More information has become available regarding the health of Patriots linebacker Tedy Bruschi, and it has become evident that the 31-year-old Pro-Bowler suffered a minor stroke this week. Bruschi remains hospitalized at Massachusetts General Hospital, and will undergo further tests and observations. Ron BorgesandNick Cafardoof The Boston Globe report on Bruschi's condition, as does Michael Felgerof The Boston Herald, Tom Curranof The Providence Journal, and John Altavillaof The Hartford Courant.
Scott Allen of the Globe explains the anatomy of a stroke, as well as what suffering one may mean for Bruschi's long-term health.
In the Herald, Felger reports on Bruschi's teammates' reactions to his hospitalization. Felger quotes Rodney Harrison as saying: "he's had a great impact on my career here. He's just a great guy. He affects so many people on and off the field." Harrison went on to describe Bruschi as the team's Ironman, and indicated the players were praying for Bruschi's recovery.
Also in the Herald, Jennifer Rosinski provides the perspective of Bruschi's fans, who also continue to hope and pray for his recovery. Consistent throughout the fans' assessments of the ferocious defender is his humble, down-to-earth nature that makes him such a popular, respected figure in New England.
Boston.com provides fans with a forum in which to post their get-well wishes for Bruschi.
Jim Donaldson of the Journal looks at the unfortunate weeks of Bruschi and former Patriots quarterback Drew Bledsoe, and laments the fact that the worst events can befall even the best of people. Donaldson contends Bruschi and Bledsoe, who is to be released by the Buffalo Bills, are as classy as they come.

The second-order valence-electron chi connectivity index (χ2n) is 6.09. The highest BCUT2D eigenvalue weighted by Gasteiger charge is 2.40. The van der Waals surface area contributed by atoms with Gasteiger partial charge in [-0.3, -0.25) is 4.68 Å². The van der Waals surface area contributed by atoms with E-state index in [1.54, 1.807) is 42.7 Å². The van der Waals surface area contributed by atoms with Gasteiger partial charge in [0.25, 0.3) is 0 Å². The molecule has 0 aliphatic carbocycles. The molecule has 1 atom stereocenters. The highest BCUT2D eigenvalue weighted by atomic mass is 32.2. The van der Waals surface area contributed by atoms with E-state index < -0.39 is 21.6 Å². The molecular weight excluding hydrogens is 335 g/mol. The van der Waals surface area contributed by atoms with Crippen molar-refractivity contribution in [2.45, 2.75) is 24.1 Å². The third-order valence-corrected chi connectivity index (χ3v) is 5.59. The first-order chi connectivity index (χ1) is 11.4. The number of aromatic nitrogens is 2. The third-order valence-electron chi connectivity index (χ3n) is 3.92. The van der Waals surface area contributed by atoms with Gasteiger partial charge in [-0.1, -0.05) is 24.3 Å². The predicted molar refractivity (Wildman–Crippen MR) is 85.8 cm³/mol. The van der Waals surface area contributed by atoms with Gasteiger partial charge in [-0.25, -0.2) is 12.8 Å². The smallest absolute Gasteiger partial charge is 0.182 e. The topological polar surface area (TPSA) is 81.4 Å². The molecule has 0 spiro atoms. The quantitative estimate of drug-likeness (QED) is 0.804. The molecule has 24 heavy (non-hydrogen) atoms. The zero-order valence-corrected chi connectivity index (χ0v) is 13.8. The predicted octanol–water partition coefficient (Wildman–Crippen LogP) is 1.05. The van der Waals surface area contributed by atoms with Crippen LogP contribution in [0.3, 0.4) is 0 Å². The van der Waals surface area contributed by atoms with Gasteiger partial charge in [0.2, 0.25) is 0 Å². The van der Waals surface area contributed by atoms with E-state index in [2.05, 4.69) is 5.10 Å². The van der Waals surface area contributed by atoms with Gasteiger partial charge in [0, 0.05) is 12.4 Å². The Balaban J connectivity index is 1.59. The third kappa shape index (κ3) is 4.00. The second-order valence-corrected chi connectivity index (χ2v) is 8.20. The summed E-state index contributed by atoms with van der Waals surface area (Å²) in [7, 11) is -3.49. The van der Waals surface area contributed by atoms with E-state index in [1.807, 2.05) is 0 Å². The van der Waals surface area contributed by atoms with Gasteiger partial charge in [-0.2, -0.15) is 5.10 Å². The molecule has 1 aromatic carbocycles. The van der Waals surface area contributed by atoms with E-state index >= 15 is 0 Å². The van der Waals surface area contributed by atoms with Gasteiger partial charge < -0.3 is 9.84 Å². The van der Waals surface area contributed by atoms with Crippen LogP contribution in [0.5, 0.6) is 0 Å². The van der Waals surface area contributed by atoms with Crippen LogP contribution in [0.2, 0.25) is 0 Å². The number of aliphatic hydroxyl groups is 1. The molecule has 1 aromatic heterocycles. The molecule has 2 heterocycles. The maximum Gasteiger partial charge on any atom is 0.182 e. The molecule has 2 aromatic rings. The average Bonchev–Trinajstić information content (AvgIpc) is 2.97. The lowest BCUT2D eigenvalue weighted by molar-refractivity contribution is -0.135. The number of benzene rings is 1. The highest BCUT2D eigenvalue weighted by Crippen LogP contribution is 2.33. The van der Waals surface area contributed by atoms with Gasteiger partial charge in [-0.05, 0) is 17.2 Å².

Dan Pires of The Standard Times lauds Bruschi's immense heart in hoping for the best possible recovery for the Patriots icon. Pires details Bruschi's remarkable toughness and quality of character.
In his notebook, Michael Parente of The Woonsocket Call covers Bruschi, the open offensive coordinator position, and Ty Law's status in New England. According to Parente, a number of teams would likely be interested in trading for Law, and the Patriots will have the luxury of listening to such offers without the pressure of having to deal him.
Michael Felger reports in the Herald that for the first time since moving into Gillette Stadium, the Patriots will raise their ticket prices for the 2005 season. Last season, the team's average ticket price of $75.33 was the highest in the NFL.